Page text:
Lilium touts billion-dollar, 220-unit eVTOL sale to Brazilian airline
Lilium has become the latest eVTOL manufacturer to announce a significant provisional aircraft sale – this time, a 220-unit, billion-dollar deal with Azul in Brazil, which values the electric seven-seat Lilium Jets at around US$4 million apiece.
Azul is the third largest domestic airline in Brazil, but it serves more cities with more flights than any of its rivals, concentrating on new and underserved markets. Brazil is the second-largest helicopter market in the world – partially, perhaps, because of poor infrastructure and terrible traffic, and partially, perhaps, because of the country's shocking rates of violent crime, kidnapping and carjacking.
Electric VTOL air taxis could bring the convenience, speed and relative safety of vertipad commuting to a much broader range of people due to their super-low projected trip prices. "It was very easy for us to quickly identify markets where we could put 250 of these planes, and we think that number could even go to 1,000 or more," says David Neeleman, founder of Azul, Westjet and Jetblue. "By having an aircraft like Lilium has, at a fraction of the cost of a helicopter, with much more safety, we think we can expand this market. We think the market can be 10, or 20, or 30 times bigger than it is today, or even more."
Today's announcement, like previous eVTOL sales announcements from Archer, Embraer Eve, Vertical Aerospace and others, is not a final sale. The terms are yet to be drawn up. As Lilium carefully words it: "the companies plan to negotiate the terms for the establishment of a co-branded network in Brazil. As part of the commercial arrangement, Lilium would intend to sell 220 aircraft for Azul to operate across the network expected to start in 2025 for an aggregate value of up to $1 billion. The strategic alliance and aircraft order with Azul remain subject to the parties finalizing commercial terms and definitive documentation relating thereto."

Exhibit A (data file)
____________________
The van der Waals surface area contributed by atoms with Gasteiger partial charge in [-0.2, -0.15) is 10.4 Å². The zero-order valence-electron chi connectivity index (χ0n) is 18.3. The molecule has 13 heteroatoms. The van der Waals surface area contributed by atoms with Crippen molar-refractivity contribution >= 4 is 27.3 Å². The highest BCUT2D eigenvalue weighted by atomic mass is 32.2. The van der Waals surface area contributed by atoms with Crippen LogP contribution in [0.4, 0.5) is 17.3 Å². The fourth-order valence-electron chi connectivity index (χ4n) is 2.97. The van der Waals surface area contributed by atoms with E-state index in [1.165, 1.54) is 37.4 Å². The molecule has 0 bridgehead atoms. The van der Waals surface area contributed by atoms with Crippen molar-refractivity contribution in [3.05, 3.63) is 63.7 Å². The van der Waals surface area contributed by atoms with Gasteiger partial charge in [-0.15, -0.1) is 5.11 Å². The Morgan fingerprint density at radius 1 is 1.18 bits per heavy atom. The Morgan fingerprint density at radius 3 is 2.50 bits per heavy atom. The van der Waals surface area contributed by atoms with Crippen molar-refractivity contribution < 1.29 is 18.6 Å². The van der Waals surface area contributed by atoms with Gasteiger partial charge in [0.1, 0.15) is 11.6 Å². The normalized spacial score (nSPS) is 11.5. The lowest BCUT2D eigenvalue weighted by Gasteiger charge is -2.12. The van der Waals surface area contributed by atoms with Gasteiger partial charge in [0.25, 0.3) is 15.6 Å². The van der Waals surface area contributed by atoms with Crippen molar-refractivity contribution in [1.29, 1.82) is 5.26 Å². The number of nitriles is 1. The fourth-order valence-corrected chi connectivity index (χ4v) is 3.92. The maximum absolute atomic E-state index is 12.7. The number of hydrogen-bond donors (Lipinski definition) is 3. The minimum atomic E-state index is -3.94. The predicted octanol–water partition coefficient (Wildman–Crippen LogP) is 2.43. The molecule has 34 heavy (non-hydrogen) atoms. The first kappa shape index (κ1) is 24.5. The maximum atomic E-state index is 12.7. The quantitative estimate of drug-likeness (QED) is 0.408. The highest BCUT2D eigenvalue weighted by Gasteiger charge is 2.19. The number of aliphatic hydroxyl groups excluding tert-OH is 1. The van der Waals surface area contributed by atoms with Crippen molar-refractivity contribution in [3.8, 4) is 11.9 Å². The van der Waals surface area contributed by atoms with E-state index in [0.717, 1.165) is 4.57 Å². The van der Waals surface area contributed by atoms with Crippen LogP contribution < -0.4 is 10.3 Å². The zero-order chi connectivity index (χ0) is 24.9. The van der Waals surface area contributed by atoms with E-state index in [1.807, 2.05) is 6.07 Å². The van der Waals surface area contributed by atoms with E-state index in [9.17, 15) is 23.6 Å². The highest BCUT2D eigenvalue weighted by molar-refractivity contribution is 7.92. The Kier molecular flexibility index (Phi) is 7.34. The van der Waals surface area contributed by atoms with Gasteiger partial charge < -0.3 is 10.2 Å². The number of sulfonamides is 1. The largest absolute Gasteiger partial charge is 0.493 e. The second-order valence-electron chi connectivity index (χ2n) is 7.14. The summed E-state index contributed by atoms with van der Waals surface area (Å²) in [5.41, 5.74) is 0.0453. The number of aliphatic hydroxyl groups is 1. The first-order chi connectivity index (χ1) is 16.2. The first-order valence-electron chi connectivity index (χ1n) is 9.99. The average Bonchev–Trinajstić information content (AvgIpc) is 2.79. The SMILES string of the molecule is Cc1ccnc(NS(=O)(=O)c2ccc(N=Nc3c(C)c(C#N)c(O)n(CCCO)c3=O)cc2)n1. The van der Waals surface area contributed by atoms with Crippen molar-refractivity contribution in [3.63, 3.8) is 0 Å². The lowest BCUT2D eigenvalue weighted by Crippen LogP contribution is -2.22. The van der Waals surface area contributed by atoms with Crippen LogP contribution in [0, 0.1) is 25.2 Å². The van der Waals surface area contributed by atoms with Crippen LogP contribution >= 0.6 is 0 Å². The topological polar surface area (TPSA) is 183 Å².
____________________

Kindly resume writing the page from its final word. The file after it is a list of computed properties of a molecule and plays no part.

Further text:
Indeed, the key audience for this presentation is potential investors, timed as it was to coincide with Lilium's "Capital Markets Day" presentation as it prepares to hit the NASDAQ under a SPAC merger. The company also announced some new board appointments and a battery manufacturing partnership with Germany's CustomCells, which will build cells to Lilium's licensed specs and is preparing to scale up as the eVTOL wave begins to break in late 2024 or so.
The investor presentation also put some interesting numbers on the Lilium aircraft in a commercial sense; each seven-seater will cost around $4 million upfront, plus $1 million a year in "aftermarket support." The jets are projected to last about eight years, but the battery packs will need to be replaced every four months.
Lilium expects each aircraft to make around 25 flights every day, with an average trip distance of 60 miles 96 km). That would put each jet in the air for about 10 hours a day, which seems optimistic given that the batteries will need a lot of charging between flights, but we're sure Lilium's done its sums. Assuming 4.5 out of six passenger seats are full on average, a price of $2.25 per passenger mile would generate some $15,000 per day, or $5 million a year, in revenue, with a 25 percent profit margin and upfront costs recovered in about two years on the way to a projected lifetime profit of $5 million per jet.
Nobody knows if these numbers will stack up in the real world as yet, but we certainly find them fascinating. Check out a video announcement below.